To become a psychiatrist you’ll need to complete: a five-year degree in medicine, recognised by the General Medical Council. Then a two-year foundation programme of general training. Followed by three years of core training in Psychiatry and then three years of training in a speciality. For further information visit:

Traditionally you can do either a Midwifery degree or a Nursing degree followed by a post-graduate Midwifery qualification.  There is also a Midwifery Pathway with the NHS for more information Pathways – HASO (     

Entry requirements for nursing degree courses vary because each university sets its own entry criteria.  You are likely to need at least two/three A-levels or a Level 3 (e.g. BTEC Diploma) equivalent qualification. You will also need GCSE English language, maths and a science. The NHS also offer an Apprenticeship pathway to becoming a Registered Nurse Pathways – HASO (

You will be able to study English and maths GCSE or Functional Skills alongside your Level 1 course. The college will assess whether it is best for you to study English and maths GCSEs or Functional Skills

Contact each college directly to see what incentives (e.g. bus pass) and support they are able to provide 

No, you can apply to any college that you feel offers the best course for you. However, you’re best to think about your travel time and costs

Most students study 3 or 4 A level subjects in their first year. University offers are normally based on three A level grades. Some people will drop down to 3 subjects in their second year, so the additional workload of studying 4 or 5 subjects doesn’t impact on their grades.

To find out all the latest open day information for colleges and 6th forms in the area visit our guide

For entry to all University courses you will need a Level 3 equivalent qualification (e.g. A Levels or a Level 3 Diploma).  Some courses also require relevant work-experience.  For example, Medicine, Social Work, Dentistry.  Visit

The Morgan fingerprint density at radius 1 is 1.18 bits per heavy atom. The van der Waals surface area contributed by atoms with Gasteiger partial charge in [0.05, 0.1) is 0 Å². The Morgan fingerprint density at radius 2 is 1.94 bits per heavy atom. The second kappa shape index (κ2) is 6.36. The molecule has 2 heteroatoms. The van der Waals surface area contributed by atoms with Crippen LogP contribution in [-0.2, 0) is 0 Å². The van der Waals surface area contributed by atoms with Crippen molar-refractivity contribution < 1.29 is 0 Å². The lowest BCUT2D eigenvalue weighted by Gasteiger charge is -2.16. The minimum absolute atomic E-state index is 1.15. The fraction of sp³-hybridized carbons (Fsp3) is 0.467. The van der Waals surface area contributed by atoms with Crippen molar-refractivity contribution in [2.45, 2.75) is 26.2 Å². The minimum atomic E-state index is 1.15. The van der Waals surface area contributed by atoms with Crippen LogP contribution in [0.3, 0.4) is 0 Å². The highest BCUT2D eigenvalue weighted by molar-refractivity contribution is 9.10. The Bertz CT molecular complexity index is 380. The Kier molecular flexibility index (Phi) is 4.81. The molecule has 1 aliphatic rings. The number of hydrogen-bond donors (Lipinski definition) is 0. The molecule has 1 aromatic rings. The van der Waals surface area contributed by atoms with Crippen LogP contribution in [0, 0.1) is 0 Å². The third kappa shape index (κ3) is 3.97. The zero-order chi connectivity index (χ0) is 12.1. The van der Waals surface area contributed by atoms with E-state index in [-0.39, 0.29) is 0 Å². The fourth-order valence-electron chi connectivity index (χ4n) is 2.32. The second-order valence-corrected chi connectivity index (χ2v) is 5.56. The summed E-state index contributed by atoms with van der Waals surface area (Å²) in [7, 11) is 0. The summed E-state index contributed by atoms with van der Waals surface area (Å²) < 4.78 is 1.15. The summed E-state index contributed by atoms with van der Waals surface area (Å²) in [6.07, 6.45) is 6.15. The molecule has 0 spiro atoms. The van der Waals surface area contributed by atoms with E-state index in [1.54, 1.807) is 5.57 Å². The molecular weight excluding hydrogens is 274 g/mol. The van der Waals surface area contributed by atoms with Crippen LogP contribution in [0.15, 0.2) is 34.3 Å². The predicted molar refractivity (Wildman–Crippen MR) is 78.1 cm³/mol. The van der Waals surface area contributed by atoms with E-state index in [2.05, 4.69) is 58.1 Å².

for more information

You can only study a maximum of 4 A Levels.  You should base your choices on your skills, abilities, interests, what you’re good at and your future career plans.


Most employers advertise on the following website: You can also look on company websites in their careers section. Also consider looking at surrounding areas, such as, Walsall and Solihull to widen your search and increase your chances.

If you want to work in IT don’t restrict your search to IT companies.  ALL companies need people with IT skills and abilities.

It is a good idea to consider applying for Traineeships as they can be a good route into an Apprenticeship.  You can look for current Traineeship opportunities on this website

​Birmingham Careers Service can help you with your applications and opportunity searches – contact us via our website

Some employers will accept candidates with no GCSES in English and maths. If you haven’t achieved Grade 4 or above you will be required to continue studying English and maths.

No. They both require full time commitment. 

You can start an apprenticeship as early as the 1st of July in the year you leave statutory school. School leaver vacancies are currently being advertised on the website below.

You can look for a part time job. However, if you are still in statutory education, you can only work limited hours during term time.  Please see our ‘Holiday Work’ leaflet for further information

You would really need to have an interest in working with and learning about computers & digital technology.  For information about how to research career ideas talk to your school/college Careers Adviser or if you have left school contact us via

Yes, your EHCP will be in place up until the age of 25 while you remain in learning.  For further information:

An apprenticeship is employment with the added benefit of gaining a qualification. All employees must pay national insurance and income tax but only if you earn above a certain amount.

Download the free QDOS Careers App onto your smartphone.  Take a range of interactive quizzes and assessments in the section ‘I don’t know what I want I want to do’.  These will give you an idea of the careers and job types that maybe suited to you!

If you’re at school/college contact your Careers Adviser or if you’ve left education contact us via our website